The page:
Andrey Listopadov


@gamedev pixelart game1 ~4 minutes read

As I stated a month ago, I’m going to force myself into game development with a personal game dev marathon1 that will span over the next five months. Technically, nothing prevents me from jumping off at any point, so I do want this to go as smoothly as possible, so I won’t burn out until I get out at least two games. Well, we’ll see, of course - life often has its own plans for me, so… yeah.

The first game on my list is a platformer, which I wanted to be as simple as possible, e.g. basically run and jump. I have no prior experience in making platformers, so this will be an exciting thing to try! I’ve decided to go with TIC-80 for this one, to further reduce friction, as this game engine/fantasy console has everything I need to design a game.

In the previous post, I also mentioned that I was traveling, and while I wasn’t able to get to my laptop at all, I’ve decided that I will allow myself to draw some sprites for the upcoming game in advance. The only problem was that I had to do it on my phone, which is a challenge on its own, and I don’t know what software to use.

I’ve tried a bunch of options, and settled with PixelStudio by hippogamesunity. Sadly, it’s not open source, but it is common for a lot of software for pixel art, and art in general. The only open-source free software pixel art app I know is LibreSprtie, which itself is a fork of Aseprite which changed its license some years ago and is no longer FOSS. Since I was considering paying for either of those, I decided to go with PixelStudio because my phone has a stylus (S-Pen) that is supported by the app, and drawing on the screen seemed nicer. I can always bring LibreSprite on my laptop in case I need more, and TIC also has a sprite editor. TIC is also available on the phone, but unlike TIC, PixelStudio gives me the ability to do animations, which is what I was mainly looking for. If not for animations, I would probably stick with the phone version of TIC until I’ve returned.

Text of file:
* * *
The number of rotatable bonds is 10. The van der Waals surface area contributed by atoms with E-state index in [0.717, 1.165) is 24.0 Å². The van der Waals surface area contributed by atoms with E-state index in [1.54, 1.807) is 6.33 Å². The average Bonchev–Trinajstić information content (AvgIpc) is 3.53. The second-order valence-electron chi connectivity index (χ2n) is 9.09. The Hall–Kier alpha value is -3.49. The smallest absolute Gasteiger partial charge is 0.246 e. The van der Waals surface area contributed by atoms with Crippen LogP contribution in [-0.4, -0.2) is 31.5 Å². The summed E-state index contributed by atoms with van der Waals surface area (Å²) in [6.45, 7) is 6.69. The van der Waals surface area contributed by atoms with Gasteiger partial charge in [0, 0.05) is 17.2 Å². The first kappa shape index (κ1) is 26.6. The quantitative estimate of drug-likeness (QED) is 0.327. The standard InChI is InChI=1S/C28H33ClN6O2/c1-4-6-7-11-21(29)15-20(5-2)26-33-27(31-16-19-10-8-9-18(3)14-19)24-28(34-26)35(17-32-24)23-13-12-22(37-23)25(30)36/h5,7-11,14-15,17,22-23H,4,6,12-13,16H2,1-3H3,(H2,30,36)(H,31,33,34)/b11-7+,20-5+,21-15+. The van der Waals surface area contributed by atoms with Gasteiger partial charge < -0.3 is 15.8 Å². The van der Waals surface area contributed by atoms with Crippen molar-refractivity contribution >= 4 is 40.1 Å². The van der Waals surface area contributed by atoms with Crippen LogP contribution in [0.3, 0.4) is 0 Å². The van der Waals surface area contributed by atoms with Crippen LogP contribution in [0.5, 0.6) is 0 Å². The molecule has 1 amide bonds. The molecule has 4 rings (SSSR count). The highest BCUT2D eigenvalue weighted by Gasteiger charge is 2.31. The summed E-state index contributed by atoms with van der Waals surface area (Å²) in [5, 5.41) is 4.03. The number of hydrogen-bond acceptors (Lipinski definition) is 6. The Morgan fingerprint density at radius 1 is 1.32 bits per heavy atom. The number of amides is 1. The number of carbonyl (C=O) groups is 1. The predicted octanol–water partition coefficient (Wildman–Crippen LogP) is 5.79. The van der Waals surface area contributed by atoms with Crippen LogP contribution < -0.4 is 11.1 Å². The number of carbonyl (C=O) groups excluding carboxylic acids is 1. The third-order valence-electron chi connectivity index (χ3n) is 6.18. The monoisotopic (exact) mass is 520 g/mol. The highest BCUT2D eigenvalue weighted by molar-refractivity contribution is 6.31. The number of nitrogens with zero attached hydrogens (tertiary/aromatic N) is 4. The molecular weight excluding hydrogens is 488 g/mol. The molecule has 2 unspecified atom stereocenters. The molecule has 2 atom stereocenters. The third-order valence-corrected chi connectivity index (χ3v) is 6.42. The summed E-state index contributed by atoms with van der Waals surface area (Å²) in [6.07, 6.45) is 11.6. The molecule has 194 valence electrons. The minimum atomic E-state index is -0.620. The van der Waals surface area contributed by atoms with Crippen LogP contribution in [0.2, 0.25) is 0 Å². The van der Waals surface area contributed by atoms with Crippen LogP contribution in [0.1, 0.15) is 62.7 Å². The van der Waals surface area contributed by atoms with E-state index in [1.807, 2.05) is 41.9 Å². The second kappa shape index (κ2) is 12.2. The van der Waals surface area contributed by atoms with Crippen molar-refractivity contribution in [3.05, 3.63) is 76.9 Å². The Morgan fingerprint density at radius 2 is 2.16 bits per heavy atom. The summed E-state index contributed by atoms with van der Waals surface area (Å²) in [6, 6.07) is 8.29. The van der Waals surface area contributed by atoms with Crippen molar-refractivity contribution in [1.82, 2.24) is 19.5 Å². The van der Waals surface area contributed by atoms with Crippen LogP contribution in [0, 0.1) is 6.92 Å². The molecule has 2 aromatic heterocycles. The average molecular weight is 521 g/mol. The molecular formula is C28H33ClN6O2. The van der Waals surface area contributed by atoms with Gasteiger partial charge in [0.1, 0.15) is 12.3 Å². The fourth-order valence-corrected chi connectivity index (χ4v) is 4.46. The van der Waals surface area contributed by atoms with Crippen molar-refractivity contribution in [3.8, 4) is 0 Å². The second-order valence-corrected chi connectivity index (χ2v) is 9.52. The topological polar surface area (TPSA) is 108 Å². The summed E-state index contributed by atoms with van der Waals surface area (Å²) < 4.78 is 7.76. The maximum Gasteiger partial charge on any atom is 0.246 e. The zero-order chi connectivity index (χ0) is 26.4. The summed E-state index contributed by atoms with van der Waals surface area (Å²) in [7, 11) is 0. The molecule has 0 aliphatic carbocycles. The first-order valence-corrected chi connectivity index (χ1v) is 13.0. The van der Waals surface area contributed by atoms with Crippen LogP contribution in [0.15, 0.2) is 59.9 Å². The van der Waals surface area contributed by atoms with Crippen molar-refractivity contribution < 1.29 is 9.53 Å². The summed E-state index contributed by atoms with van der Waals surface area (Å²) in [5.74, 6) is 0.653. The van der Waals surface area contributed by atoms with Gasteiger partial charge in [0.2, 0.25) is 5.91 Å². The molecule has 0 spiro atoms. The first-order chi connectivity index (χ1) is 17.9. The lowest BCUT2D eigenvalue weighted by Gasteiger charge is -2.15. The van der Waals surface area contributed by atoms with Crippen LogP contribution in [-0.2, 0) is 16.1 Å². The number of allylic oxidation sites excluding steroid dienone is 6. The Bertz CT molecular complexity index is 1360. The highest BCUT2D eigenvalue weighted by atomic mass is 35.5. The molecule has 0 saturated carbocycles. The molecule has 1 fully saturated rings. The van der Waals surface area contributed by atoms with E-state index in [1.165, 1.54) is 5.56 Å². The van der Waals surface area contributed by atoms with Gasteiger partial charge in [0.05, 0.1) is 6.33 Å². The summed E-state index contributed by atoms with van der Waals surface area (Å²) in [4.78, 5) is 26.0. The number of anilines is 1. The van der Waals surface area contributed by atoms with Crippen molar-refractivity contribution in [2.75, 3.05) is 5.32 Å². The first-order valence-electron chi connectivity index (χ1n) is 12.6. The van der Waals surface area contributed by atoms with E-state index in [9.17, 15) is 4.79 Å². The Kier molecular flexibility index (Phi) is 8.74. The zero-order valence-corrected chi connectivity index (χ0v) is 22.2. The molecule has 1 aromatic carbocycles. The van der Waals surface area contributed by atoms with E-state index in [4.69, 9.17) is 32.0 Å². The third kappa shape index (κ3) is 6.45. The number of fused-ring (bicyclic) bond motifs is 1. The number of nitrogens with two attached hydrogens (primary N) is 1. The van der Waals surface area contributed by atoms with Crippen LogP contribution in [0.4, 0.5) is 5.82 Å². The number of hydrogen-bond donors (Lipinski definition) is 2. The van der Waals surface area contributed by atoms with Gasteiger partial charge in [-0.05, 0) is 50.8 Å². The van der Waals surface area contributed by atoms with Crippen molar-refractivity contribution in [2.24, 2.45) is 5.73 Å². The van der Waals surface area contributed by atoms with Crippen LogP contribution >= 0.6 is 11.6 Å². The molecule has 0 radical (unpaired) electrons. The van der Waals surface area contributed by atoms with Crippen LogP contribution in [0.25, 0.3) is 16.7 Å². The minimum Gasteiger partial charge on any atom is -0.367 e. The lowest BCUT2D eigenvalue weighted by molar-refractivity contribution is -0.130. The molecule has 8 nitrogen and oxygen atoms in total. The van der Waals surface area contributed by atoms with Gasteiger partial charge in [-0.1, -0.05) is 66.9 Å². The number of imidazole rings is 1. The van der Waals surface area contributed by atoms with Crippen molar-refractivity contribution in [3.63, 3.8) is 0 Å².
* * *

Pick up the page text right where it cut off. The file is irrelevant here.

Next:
So I went on and started working on characters for my Game1 project. Game1 is, of course, a work-in-progress title, but it’s not far from the truth, as this will probably be the first thing that I will consider something like a real game made by me. Anyway, this is how the app in which I drew my character looks:

The interface is a bit cluttered, but I find it useful enough if the screen is big enough, which is my case. But, back on character animations, here’s what I’ve got so far:

This is just a mockup, testing around how animations would look in-game. The blue fireball was added to show the damage animation, I’m not even sure if the projectiles will be in the game. And starting from tomorrow I will actually start putting things together in the TIC. I’m now realizing that by using too much color in the character sprite, I kinda limited myself on the number of colors that I can use for the background, and terrain because the default palette in TIC is quite limited on colors:

So I may need to do a bit of redesign on the character part. Actually, I’ve always liked pixel art for its limiting nature - the ability to express a lot of ideas and small details in such a low amount of pixels and colors always fascinated me. I don’t know much about pixel art, and it probably shows, but hey, this marathon is to learn new stuff, so give me some time! But, right now I’m not even sure how do I program such animations, so I’ll probably start with just drawing a rectangle for the player, enemies, and platforms.

I will be posting updates as soon as I get more progress, so expect this as a kind of dev-log, but honestly, it is mostly for me, as I find this kind of activity encouraging to keep on.

  1. You’re welcome to join, of course, but I’m not going to organize an actual event ↩︎